Monday, 4 August 2014

Freeview film of the day : monday 4th of August

Sunshine (2007 103min.) [Film4 12.25am tuesday &+1]

Science-fiction thriller starring Chris Evans, Cillian Murphy and Rose Byrne. As the Sun begins to die, spelling disaster for life on Earth, a group of astronauts is sent on a hazardous journey to re-ignite the star with a nuclear device.

Written by Alex Garland, directed by Danny Boyle.

Garland and Boyle, having done British social commentary and zombies (as well as the less than wonderful The Beach (2000) ), turn their attention to sc-fi.

Whenever science fiction films are mentioned people tend to roll their eyes upwards and mutter darkly about "spods, yet there is a lot more to the genre than the "Star Wars" franchise and the numerous copycat films that followed in it's all consuming box office wake.

There's a tradition of well made, thoughtful sci-fi films which include (but not limited to) John Carpenter's Dark Star (1974), Doug Trumbulls' Silent Running (1972) and the less successful but worthy Event Horizon (1997) and of course Kubrick's 2001:A Space Odyssey(1968).

Boyle's obviously seen all of these and a lot more beside. The film is packed with references to the tradition, some obvious some more subtle.

The visual style of the film is remarkable : to describe it as "retina scorching" is not over stating the case. There's a lot of CGI work involved; but it enhances rather than detracts or distracts, as is too often the case in sci-fi films.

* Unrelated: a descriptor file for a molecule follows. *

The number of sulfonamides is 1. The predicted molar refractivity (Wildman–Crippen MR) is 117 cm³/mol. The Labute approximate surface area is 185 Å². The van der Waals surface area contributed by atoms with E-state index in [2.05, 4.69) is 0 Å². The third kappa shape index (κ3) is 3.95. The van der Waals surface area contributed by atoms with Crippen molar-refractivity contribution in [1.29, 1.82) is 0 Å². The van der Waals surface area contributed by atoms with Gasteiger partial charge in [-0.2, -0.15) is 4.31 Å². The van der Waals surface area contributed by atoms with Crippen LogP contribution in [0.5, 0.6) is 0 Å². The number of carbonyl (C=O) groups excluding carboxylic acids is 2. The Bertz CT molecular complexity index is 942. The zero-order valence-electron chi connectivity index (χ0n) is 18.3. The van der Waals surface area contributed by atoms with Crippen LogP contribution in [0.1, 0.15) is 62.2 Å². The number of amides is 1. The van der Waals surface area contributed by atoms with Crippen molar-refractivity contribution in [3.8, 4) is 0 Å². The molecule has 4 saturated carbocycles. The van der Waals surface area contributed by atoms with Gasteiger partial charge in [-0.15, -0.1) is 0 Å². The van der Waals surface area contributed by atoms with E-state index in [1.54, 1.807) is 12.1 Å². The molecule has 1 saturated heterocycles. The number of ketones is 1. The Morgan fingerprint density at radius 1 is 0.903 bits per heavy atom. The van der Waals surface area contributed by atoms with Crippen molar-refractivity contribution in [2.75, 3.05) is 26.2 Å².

Although it's essentially an ensemble piece (like Alien) it's Cillian Murphy who puts in the star turn, a believable and honest performance from an actor who, when he's on his game, has a lot to offer.

There's excellent support work from the likes of Rose Byrne, Michelle Yeoh and Mark Strong as well.
Underworld's Karl Hyde provides a score that underpins, illuminates and works beautifully with the visuals.

Sunshine's message and meaning may not be obvious at first, but it will seep into your consciousness over the course of a few days after viewing. It also bears repeated watching, usually the sign of a rather special film.

Thoroughly recommended, even to the non-spod!

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